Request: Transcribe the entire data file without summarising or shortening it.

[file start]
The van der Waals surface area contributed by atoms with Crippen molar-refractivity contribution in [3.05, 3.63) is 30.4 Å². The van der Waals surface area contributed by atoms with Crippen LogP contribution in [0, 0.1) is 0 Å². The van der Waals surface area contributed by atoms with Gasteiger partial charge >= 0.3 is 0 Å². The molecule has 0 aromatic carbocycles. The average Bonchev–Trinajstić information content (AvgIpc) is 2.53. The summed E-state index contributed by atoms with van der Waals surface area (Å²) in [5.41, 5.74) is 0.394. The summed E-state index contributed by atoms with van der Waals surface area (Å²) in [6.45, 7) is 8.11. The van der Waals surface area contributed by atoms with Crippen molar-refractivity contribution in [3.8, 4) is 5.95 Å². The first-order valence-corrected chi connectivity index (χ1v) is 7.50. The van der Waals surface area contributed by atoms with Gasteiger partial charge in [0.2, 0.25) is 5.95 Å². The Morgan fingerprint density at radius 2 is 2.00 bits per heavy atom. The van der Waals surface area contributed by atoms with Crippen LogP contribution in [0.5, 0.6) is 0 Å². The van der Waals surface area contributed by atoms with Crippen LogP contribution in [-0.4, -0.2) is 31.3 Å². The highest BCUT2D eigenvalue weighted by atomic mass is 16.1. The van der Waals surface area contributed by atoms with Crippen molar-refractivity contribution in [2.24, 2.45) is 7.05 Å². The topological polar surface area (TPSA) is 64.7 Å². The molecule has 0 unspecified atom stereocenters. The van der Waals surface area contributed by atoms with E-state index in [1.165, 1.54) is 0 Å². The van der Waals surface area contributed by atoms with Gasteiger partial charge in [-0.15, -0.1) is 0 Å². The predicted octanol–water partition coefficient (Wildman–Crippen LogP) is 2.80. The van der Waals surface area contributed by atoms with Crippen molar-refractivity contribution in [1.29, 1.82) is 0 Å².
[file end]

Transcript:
The van der Waals surface area contributed by atoms with Crippen molar-refractivity contribution in [3.05, 3.63) is 30.4 Å². The van der Waals surface area contributed by atoms with Crippen LogP contribution in [0, 0.1) is 0 Å². The van der Waals surface area contributed by atoms with Gasteiger partial charge >= 0.3 is 0 Å². The molecule has 0 aromatic carbocycles. The average Bonchev–Trinajstić information content (AvgIpc) is 2.53. The summed E-state index contributed by atoms with van der Waals surface area (Å²) in [5.41, 5.74) is 0.394. The summed E-state index contributed by atoms with van der Waals surface area (Å²) in [6.45, 7) is 8.11. The van der Waals surface area contributed by atoms with Crippen molar-refractivity contribution in [3.8, 4) is 5.95 Å². The first-order valence-corrected chi connectivity index (χ1v) is 7.50. The van der Waals surface area contributed by atoms with Gasteiger partial charge in [0.2, 0.25) is 5.95 Å². The Morgan fingerprint density at radius 2 is 2.00 bits per heavy atom. The van der Waals surface area contributed by atoms with Crippen LogP contribution in [0.5, 0.6) is 0 Å². The van der Waals surface area contributed by atoms with Crippen LogP contribution in [-0.4, -0.2) is 31.3 Å². The highest BCUT2D eigenvalue weighted by atomic mass is 16.1. The van der Waals surface area contributed by atoms with Crippen molar-refractivity contribution in [2.24, 2.45) is 7.05 Å². The topological polar surface area (TPSA) is 64.7 Å². The molecule has 0 unspecified atom stereocenters. The van der Waals surface area contributed by atoms with E-state index in [1.165, 1.54) is 0 Å². The van der Waals surface area contributed by atoms with Gasteiger partial charge in [-0.15, -0.1) is 0 Å². The predicted octanol–water partition coefficient (Wildman–Crippen LogP) is 2.80. The van der Waals surface area contributed by atoms with Crippen molar-refractivity contribution in [1.29, 1.82) is 0 Å².